As some of you know, I’m extremely partial to good spy novels. And every time I read another of Charles McCarry’s contributions to this genre, I wonder again why it is that he’s not a bestseller. Most of McCarry’s books feature the CIA spy (and poet) Paul Christopher, and they are marvelous, cool, tightly-plotted, wonderfully-characterized books that range all over the world. His novels are always compelling, partly because they seem so utterly plausible (McCarry himself worked for the Outfit for years) and partly because they are so elegantly written.
McCarry doesn’t restrict himself to the spy novel genre, however. He also writes political thrillers (tangentially related to the Paul Christopher novels — the other side of Christopher’s family, the Hubbards) that construct an alternative, and sometimes eerily prescient, version of the United States we know. In 1979 he published The Better Angels, which reviewers criticized for being too outlandish: Middle Eastern terrorist organizations use commercial jetliners as weapons, and one party steals an election from the other in much the same way, one might suspect, as the 2000 election could have been stolen.
Shelley’s Heart, published in 1995, takes up just months after The Better Angels ends. Franklin Mallory, the conservative candidate who was robbed in the election, has absolute proof of the fraud, and is privately asking the popular liberal president, Bedford Forrest Lockwood, man of the people, to step down. Both men are honorable. Both men believe they have America’s best interests at heart. The genius of Shelley’s Heart lies in showing how far men (and, occasionally, women) of honor will go to protect the interests of their position, their cause, and their country.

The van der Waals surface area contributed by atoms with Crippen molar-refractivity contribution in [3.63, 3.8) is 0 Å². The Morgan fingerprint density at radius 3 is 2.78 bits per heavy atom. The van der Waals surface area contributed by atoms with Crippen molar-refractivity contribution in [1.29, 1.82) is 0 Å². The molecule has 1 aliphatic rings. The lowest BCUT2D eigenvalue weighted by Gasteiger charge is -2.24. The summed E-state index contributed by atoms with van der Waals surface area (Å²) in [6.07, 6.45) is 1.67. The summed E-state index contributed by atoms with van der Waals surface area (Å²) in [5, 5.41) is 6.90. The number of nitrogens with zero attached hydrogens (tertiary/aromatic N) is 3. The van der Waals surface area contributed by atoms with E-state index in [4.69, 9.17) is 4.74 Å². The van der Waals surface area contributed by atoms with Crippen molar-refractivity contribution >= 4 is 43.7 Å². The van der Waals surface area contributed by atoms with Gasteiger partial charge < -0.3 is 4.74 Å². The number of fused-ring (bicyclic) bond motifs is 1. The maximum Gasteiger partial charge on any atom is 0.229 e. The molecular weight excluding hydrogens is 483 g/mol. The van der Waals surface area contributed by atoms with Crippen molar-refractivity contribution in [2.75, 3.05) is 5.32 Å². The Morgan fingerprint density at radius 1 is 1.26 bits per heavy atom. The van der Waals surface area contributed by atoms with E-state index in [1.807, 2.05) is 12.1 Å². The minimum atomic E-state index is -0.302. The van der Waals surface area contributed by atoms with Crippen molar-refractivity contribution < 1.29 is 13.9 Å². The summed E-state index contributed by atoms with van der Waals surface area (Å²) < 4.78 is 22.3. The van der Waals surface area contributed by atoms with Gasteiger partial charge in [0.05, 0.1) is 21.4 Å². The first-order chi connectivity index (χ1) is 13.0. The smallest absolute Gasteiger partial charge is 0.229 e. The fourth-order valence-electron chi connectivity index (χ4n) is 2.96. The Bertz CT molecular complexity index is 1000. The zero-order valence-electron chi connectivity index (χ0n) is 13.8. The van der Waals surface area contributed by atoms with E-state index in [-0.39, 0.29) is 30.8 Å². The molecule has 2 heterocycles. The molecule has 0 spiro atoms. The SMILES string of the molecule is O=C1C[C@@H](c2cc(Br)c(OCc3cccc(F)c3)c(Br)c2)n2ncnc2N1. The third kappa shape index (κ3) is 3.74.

I won’t go into great detail with the twists and turns of the book. Suffice it to say that although it is a long political thriller, and although it is complex enough that I sometimes had to turn back to make sure I understood what was going on, there is not a single dull page in the entire novel. There is cheating and lying, killing and seduction, a madman appointed to the Supreme Court, uses of the Constitution I could never have imagined (but that are horribly plausible now that I’ve read them), surveillance and terrorism and journalism and conspiracy of the deepest imaginable dye. I read this book on the airplane to France, and despite the fact that I was dropping with sleep, I could not put it down until I’d finished it. It literally made my heart beat faster, even though it is coolly written and even-handed, its prose never purple.
McCarry’s novel is placed slightly in the future (for 1995). It’s amazing how many things he got right: surveillance technology, for instance, and the war on terror. He didn’t realize the importance of everyone running around on their Blackberries and so forth, but that’s about the only thing I can see that he missed.
One of the things I liked best about this book was that it made me enjoy and respect characters I would ordinarily find unsympathetic if not repulsive. McCarry’s touch for characterization is such that even I, a flat-out liberal, can see that not all actions are good in service of the Cause (as he calls the liberal agenda.) If you enjoy spy novels — and even if you just enjoy engaging, complex novels of any description — get thee to a bookstore and try one of Charles McCarry’s novels. I have another of his for the ride back to the United States. I can’t wait.